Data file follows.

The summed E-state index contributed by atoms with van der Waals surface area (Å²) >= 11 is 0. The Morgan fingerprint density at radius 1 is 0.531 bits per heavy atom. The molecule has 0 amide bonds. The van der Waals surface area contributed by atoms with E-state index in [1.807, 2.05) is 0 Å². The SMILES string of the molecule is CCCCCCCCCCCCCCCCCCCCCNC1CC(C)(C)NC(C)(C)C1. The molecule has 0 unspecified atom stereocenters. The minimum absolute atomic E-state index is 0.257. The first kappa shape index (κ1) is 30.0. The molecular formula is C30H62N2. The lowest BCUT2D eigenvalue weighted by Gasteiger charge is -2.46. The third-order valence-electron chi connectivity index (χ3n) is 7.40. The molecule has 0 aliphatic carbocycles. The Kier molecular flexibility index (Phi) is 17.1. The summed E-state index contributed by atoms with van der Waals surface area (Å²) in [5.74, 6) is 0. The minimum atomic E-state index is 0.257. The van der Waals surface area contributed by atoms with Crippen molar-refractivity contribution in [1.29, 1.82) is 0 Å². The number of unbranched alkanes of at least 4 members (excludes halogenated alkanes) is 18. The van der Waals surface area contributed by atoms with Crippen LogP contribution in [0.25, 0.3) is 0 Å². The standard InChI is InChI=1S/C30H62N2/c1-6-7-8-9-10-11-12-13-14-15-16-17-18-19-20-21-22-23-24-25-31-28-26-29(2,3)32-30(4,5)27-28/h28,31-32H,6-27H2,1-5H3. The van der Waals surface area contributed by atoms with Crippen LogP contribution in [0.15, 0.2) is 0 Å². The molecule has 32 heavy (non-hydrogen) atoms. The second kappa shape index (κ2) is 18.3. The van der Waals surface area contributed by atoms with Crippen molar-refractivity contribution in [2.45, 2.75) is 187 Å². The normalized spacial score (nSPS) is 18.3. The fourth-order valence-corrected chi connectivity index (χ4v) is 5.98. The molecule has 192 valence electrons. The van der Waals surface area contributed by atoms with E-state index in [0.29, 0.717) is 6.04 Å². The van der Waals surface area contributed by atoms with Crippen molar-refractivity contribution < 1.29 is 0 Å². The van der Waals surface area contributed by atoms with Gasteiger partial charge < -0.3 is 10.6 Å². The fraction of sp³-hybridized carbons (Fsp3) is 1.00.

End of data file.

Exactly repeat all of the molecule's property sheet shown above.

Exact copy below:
The summed E-state index contributed by atoms with van der Waals surface area (Å²) >= 11 is 0. The Morgan fingerprint density at radius 1 is 0.531 bits per heavy atom. The molecule has 0 amide bonds. The van der Waals surface area contributed by atoms with E-state index in [1.807, 2.05) is 0 Å². The SMILES string of the molecule is CCCCCCCCCCCCCCCCCCCCCNC1CC(C)(C)NC(C)(C)C1. The molecule has 0 unspecified atom stereocenters. The minimum absolute atomic E-state index is 0.257. The first kappa shape index (κ1) is 30.0. The molecular formula is C30H62N2. The lowest BCUT2D eigenvalue weighted by Gasteiger charge is -2.46. The third-order valence-electron chi connectivity index (χ3n) is 7.40. The molecule has 0 aliphatic carbocycles. The Kier molecular flexibility index (Phi) is 17.1. The summed E-state index contributed by atoms with van der Waals surface area (Å²) in [5.74, 6) is 0. The minimum atomic E-state index is 0.257. The van der Waals surface area contributed by atoms with Crippen molar-refractivity contribution in [1.29, 1.82) is 0 Å². The number of unbranched alkanes of at least 4 members (excludes halogenated alkanes) is 18. The van der Waals surface area contributed by atoms with Crippen LogP contribution in [0.25, 0.3) is 0 Å². The standard InChI is InChI=1S/C30H62N2/c1-6-7-8-9-10-11-12-13-14-15-16-17-18-19-20-21-22-23-24-25-31-28-26-29(2,3)32-30(4,5)27-28/h28,31-32H,6-27H2,1-5H3. The van der Waals surface area contributed by atoms with Crippen LogP contribution in [0.15, 0.2) is 0 Å². The molecule has 32 heavy (non-hydrogen) atoms. The second kappa shape index (κ2) is 18.3. The van der Waals surface area contributed by atoms with Crippen molar-refractivity contribution in [2.45, 2.75) is 187 Å². The normalized spacial score (nSPS) is 18.3. The fourth-order valence-corrected chi connectivity index (χ4v) is 5.98. The molecule has 192 valence electrons. The van der Waals surface area contributed by atoms with E-state index in [0.29, 0.717) is 6.04 Å². The van der Waals surface area contributed by atoms with Crippen molar-refractivity contribution < 1.29 is 0 Å². The van der Waals surface area contributed by atoms with Gasteiger partial charge < -0.3 is 10.6 Å². The fraction of sp³-hybridized carbons (Fsp3) is 1.00.